Advertisement

Centralized waitlist helping connect people with doctors, says South Okanagan Similkameen Division of Family Practice

South Okanagan Care Providers

A primary care network in B.C.’s Southern Interior is claiming that more 1,000 people without a family doctor have found care in the past six months.

The South Okanagan Similkameen (SOS) Division of Family Practice says thanks to its centralized regional waitlist, 1,057 patients were attached to a primary-care provider between April 1 and Sept. 10.

But, according to the SOS Division, 11,000-plus people in Penticton, Summerland and Okanagan Falls are still without a primary-care provider.

READ MORE: B.C. NDP creating Primary Care Networks to help British Columbians access healthcare

The SOS Division says people looking for a primary-care provider in the area should enroll in its regional waitlist, and that it is working on many fronts to attract new physicians and nurse practitioners to the region.

In a press release issued by SOS Division, a former Edmonton woman who relocated to the South Okanagan said she was “incredibly lucky” to find a primary-care provider in the area.

Story continues below advertisement

“Finding health care was one of our biggest concerns moving here from Edmonton,” said Jan Kostek. “We’d heard about the physician shortage, and we had no connections.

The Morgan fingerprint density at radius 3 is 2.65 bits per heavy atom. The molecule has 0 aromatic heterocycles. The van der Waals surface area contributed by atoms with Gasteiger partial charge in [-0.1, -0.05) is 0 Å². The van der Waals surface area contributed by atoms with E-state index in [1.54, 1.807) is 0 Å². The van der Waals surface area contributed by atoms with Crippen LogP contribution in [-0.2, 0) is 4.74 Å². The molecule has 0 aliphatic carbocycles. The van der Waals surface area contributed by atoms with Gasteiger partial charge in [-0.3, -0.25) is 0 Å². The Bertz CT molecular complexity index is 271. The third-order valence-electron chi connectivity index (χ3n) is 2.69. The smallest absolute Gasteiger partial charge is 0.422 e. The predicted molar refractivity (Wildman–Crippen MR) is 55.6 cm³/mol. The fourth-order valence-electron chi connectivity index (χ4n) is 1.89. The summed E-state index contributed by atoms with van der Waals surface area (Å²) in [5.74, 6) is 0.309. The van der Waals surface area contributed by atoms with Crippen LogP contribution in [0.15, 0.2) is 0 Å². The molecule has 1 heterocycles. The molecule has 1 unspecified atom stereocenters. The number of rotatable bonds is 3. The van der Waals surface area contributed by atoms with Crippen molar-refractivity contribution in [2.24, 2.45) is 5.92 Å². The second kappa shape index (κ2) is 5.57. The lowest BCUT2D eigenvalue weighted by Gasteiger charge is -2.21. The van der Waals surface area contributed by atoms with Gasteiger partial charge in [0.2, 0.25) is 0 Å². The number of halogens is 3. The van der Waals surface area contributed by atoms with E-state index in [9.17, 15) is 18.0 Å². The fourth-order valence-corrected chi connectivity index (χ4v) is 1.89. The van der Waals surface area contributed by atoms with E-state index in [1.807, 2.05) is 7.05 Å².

“I read about the list in the newspaper, so I went online and filled out the application. My husband and I got a call while shopping. We were told we’d been placed with a provider and a first appointment was booked.”

UBC addressing Okanagan doctor shortage by training physicians in rural communities
UBC addressing Okanagan doctor shortage by training physicians in rural communities

The SOS Division said that the regional waitlist is a first-come, first-served basis.

However, it noted that due to the ongoing physician shortage, it’s unknown how long patients will have to wait before being seen, adding of Oct. 28, that “we are working to attach patients who signed up in June 2019.”

In related news, the SOS Division also said a team-based primary care clinic will be opening on Nov. 4, and will feature six family physicians, two nurse practitioners and two specialists.

“The goal of the clinic is to strengthen team-based care in our community by having other health professionals working alongside physicians and nurse practitioners in a primary care setting,” SOS Division said in a newsletter.

Osoyoos family physician says B.C. needs to train more doctors
Osoyoos family physician says B.C. needs to train more doctors